Secretary of State John Kerry has been looking a little different lately. His face is a bit fuller, a bit wider. It’s no big deal. It could be anything: allergies, some new medication, a classic combination of crying and stress eating. (I know I would be!) There are plenty of YouTube commenters who lean toward the clone/double/Illuminati reptilian shapeshifter theory. Really, who’s to say?
People only noticed because Kerry’s been in the news so much lately. But because he was in the news so much on account of pressing business in Syria, it didn’t seem like the best moment to bring this all up. According to the Boston Herald, that moment is over.
“It’s time to face up to the rumors, John Kerry!” announces today’s headline. The rumors, according to the possibly credible plastic surgeons interviewed, are that Kerry’s had some work done. Some fat grafting, perhaps, or a little Botox or Juvederm.
“No. End of story. That’s not a denial, that’s a fact,” Kerry’s spokesman Glen Johnson told the tabloid.
Fact though it may be, the media’s treatment of aging female celebrities suggests it is never the end of the story. Tabloids have spent decades speculating about Demi Moore's surgical rap sheet, for example. But, lucky for Kerry, that means these women have developed many strategies for handling such touchy accusations. We offer him the plastic surgery rumor playbook, free for the cribbing.
Teen idols Lindsay Lohan and Britney Spears shot down rumors they’d gotten breast implants by drawing attention to the to very creepiness of those allegations, reminding the public that they weren’t done growing, and perhaps their pituitary glands were responsible for the improved cleavage. If no one will believe Kerry’s still a growing boy, he could sympathetically play up the cruelty of aging. I barely recognize myself either, fellas, and it’s frankly terrifying! What kind of jerk makes fun of an old guy's face?
Remember when everyone said high rates of plastic surgery in South Korea had turned Miss Korea into a creepy clone beauty pageant? It was later revealed to be the work of an overzealous photo editor with a very specific type. In "before" photos, the contestants displayed an array of face shapes and features. Photoshop is powerful stuff. It won’t explain away news photos of Kerry, but when official portraits are used to bolster the rumors, as the Boston Herald did, Kerry can just say some Adderall-popping State Department underling thought it patriotic to remove his nasolabial folds.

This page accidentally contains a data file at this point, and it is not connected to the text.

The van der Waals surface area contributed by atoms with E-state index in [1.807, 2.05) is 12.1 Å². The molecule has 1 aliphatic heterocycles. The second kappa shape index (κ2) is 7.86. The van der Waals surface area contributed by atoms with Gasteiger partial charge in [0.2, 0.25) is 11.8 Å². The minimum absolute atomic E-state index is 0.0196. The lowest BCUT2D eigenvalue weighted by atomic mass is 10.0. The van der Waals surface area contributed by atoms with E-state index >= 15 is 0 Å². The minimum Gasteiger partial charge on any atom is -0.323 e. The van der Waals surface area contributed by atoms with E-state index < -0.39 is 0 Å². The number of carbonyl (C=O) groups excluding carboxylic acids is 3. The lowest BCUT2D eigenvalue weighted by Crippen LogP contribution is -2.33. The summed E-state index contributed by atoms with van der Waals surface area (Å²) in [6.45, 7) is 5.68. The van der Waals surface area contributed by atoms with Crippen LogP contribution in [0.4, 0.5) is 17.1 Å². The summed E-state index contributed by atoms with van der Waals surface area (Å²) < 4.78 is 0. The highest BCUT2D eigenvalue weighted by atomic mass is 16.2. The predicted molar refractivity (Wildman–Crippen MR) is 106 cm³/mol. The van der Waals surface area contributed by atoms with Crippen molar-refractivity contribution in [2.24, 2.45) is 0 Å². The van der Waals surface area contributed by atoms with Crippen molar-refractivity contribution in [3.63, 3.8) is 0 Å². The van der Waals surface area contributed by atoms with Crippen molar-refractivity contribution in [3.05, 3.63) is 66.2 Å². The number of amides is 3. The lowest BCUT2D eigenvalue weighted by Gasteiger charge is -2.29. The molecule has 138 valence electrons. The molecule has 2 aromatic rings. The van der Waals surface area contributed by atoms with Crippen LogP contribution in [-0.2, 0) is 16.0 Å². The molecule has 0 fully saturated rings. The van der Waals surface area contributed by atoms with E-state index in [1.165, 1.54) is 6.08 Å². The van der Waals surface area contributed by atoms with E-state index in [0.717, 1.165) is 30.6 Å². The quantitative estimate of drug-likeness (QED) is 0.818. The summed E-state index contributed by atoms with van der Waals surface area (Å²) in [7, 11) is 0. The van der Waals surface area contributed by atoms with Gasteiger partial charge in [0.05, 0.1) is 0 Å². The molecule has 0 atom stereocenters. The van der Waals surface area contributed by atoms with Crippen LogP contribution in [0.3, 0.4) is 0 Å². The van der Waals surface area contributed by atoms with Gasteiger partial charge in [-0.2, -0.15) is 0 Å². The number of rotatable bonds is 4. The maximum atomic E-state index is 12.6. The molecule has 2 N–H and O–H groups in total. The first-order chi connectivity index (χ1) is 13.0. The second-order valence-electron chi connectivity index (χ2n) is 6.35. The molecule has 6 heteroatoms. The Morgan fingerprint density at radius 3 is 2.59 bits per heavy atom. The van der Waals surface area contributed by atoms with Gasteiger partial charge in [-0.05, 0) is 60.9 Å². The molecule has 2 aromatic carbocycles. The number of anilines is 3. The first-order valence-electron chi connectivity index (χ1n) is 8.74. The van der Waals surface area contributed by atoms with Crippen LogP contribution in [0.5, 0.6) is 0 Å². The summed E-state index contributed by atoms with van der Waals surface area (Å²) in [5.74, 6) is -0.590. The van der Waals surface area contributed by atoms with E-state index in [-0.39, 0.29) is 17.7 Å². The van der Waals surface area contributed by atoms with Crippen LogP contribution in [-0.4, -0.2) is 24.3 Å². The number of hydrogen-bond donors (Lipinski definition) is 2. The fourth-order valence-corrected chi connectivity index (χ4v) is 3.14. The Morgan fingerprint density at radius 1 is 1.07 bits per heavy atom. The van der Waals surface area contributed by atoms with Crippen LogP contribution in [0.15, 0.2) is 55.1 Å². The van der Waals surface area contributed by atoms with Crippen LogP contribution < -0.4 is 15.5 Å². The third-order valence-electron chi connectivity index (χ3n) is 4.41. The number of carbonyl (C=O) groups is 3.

Cite Health Reasons
What Kerry needs is a deviated septum excuse for his jaw. No one begrudges Jennifer Aniston or Cameron Diaz their nose jobs, because they admitted they got them done under the guise of a medical procedure to improve their breathing. In fact, Kerry knows this firsthand: In the seventies, he had jaw surgery to correct a bite problem (“malocclusion”) that also improved his appearance, according to the Washington Post. What Kerry needs is a second deviated septum excuse for his jaw.
Blame Contouring Make-Up
This strategy involves bargaining: would you be willing to trade rumors you had plastic surgery for confirmed knowledge you wear makeup? Julie Chen confessed to getting eyelid surgery as a career move, but she firmly denied allegations she’d also had a nose job, chalking it up to the contouring skills of her makeup artist. This trade may be less attractive for male politicians. Even though they all wear makeup, they must never be seen wearing makeup.
The Small Confession
Celebrity plastic surgery only becomes newsworthy for its “gotcha” element. You were pretending to be a supernaturally hot person, but all along you’ve just been an abnormally hot person. That doesn’t mean Kerry needs to walk back his “no” and send the Washington Post his medical bills. (Although radical honesty works for his wife Teresa Heinz Kerry, who admits to regular Botox sessions and once said, of plastic surgery, “When I need it, I get it.”) Even a minor or incomplete confession is enough to take the sport out of it. Gwyneth Paltrow says she’s willing to try anything, and even admits to dabbling in Botox but hating it, thereby making it not at all fun to accuse Gwyneth Paltrow of having had work done.
The Big Problem
If Kerry wants to shoot for the moon, he will pull an Ashley Judd. Appearing on ABC’s Missing last year after an acting hiatus, bloggers observed that Judd "had work done" to make her face look fuller. Judd responded with a long op-ed in the Daily Beast, blaming the change on prescription steroids and weight gain, but mostly condemning the media dialogue that “is constructed so that [women’s] bodies are a source of speculation, ridicule, and invalidation, as if they belong to others — and in my case, to the actual public.” It didn't convince me she didn’t get fillers, but it did make me ashamed for entertaining the thought. Plus, Judd's essay left the door open for Kerry to continue the conversation, from a man’s perspective. “[B]oys and men ... are equally objectified and ridiculed, according to heteronormative definitions of masculinity that deny the full and dynamic range of their personhood,” she wrote.